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July 2015    Download the Entire Issue (PDF) Vol. 30, No. 7   RSS Feed for Undercurrent Issues
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The Biggest Dive Lawsuit Payout to Date

father and son get $12 million after being run over by dive boat

from the July, 2015 issue of Undercurrent   Subscribe Now

Seems like settlements for dive-related lawsuits are happening more often, and the payouts are growing. In our April issue, we reported on the $7.8 million settlement for professional underwater photographer Michael Prickett, who was bent on a shoot in Rangiroa. It was the largest to date. That has now been surpassed by a $12 million settlement for a father and son who suffered severe head injuries when struck by a dive boat's propellers on a Florida Keys dive in 2011.

Calvin Adkins, then 11, and his father, Jared C. Adkins, then 39, both of Harrington, DE, booked with Florida Keys Dive Center in Tavernier to dive aboard the 46-foot Big Dipper. Both father and son were certified openwater divers; Jared had dived multiple times with the Florida Keys Dive Center and had obtained his PADI instructor credentials there.

At 9 a.m. on August 9, 2011, the Big Dipper reached Conch Reef, nine miles south of Key Largo, with 21 divers aboard. The pair had made two dives aboard the Big Dipper without incident the day before. However, the boat's regular captain wasn't on board that day; another Florida Keys Dive Center employee, John Brady, was captain. Then they changed the dive from a standard anchored reef dive to a drift dive.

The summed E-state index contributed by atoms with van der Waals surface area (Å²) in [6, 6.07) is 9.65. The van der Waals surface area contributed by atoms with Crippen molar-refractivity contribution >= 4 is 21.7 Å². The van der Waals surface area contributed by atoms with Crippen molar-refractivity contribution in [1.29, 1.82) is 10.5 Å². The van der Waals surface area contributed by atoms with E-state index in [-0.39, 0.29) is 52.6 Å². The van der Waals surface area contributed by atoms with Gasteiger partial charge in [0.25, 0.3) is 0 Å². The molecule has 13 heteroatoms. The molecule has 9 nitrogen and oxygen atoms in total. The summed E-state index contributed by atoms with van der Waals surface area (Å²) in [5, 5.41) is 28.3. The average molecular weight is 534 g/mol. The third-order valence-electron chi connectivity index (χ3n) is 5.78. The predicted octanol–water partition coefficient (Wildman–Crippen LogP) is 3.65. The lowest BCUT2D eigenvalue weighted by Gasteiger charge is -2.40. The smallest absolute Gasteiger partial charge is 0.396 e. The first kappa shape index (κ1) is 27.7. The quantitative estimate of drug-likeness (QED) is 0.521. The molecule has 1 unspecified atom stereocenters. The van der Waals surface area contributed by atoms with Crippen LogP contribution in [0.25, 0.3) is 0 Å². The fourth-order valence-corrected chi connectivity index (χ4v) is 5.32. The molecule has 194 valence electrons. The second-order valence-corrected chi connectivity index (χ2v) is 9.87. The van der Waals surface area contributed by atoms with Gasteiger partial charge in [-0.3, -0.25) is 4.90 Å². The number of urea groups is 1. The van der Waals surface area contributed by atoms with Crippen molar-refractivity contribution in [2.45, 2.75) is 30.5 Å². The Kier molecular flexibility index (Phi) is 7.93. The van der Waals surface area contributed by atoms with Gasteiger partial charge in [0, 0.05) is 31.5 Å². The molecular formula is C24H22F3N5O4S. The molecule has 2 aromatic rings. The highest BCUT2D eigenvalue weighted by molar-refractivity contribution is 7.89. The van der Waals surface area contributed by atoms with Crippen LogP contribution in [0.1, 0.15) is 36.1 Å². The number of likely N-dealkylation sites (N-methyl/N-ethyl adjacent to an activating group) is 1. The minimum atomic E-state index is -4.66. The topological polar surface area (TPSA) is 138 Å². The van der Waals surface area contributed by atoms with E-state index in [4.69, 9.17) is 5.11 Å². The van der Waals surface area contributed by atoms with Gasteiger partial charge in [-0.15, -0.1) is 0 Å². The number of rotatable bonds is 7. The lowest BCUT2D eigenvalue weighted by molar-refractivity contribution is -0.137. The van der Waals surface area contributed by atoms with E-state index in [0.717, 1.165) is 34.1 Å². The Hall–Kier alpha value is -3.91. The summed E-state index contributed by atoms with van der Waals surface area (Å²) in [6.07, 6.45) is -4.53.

The Big Dipper, a Newton dive boat, has a restraining wire across the stern platform area to stop access to the water until it's unclipped and the crew announces that diving can commence. While port and starboard visibility was unrestricted from the main deck and the helm station that day, two large safety rafts stacked aft of the helm station blocked the captain's direct line-of-sight from the helm. This not only obstructed Brady's view aft for normal maneuvering, he also couldn't see the lower deck and stern platform, where divers would enter the water and re-board. Not good for a captain who's unfamiliar with the boat. Because there was no visual contact between Brady at the helm and William Burton, the divemaster who was helping divers on the dive platform, communication between the two was by voice commands and responses -- Brady had to place the throttles on neutral and leave the helm so he could walk back and yell "Dive" to Burton.

Three groups of divers were to enter the water at different "drop" periods as the boat maneuvered in the current. The seas were choppy, and the wind blowing at 7 to 14 miles per hour. The Adkinses were in the third group; Calvin was going to be doing his first drift dive. After the first two teams entered the water, Jared and Calvin moved to where Burton steered them to on the deck, saw the "open" platform restraint wires, and heard the command, "Dive, dive, dive" from Brady, who had the engines going. They stepped off the platform into the water. But then the boat backed over them with its engines in reverse.

Both Jared and Calvin suffered severe and nearly fatal injuries to their heads, skulls, brains and upper torsos. It was a miracle they weren't decapitated; Calvin survived because the boat propeller hit his tank first, cutting it off his back, then hit him on the head. Jared was hit by the other propeller. The Big Dipper rushed to dock, and the Adkinses were sent by ambulance to Mariners Hospital for evaluation. Jared was then sent to Baptist Hospital for surgery, while Calvin was air-lifted to Miami Children's Hospital. Both underwent emergency craniotomies, in which part of the skull is removed to allow a swelling brain room to expand. Calvin later underwent a cranioplasty -- the repair of a damaged or deformed skull using bones from elsewhere on his body. Both father and son suffered "permanent injuries, including brain damage and skull fractures," court records state; Calvin had a six-inch steel plate inserted into his skull, but because he is still growing, the plate must be replaced every six months.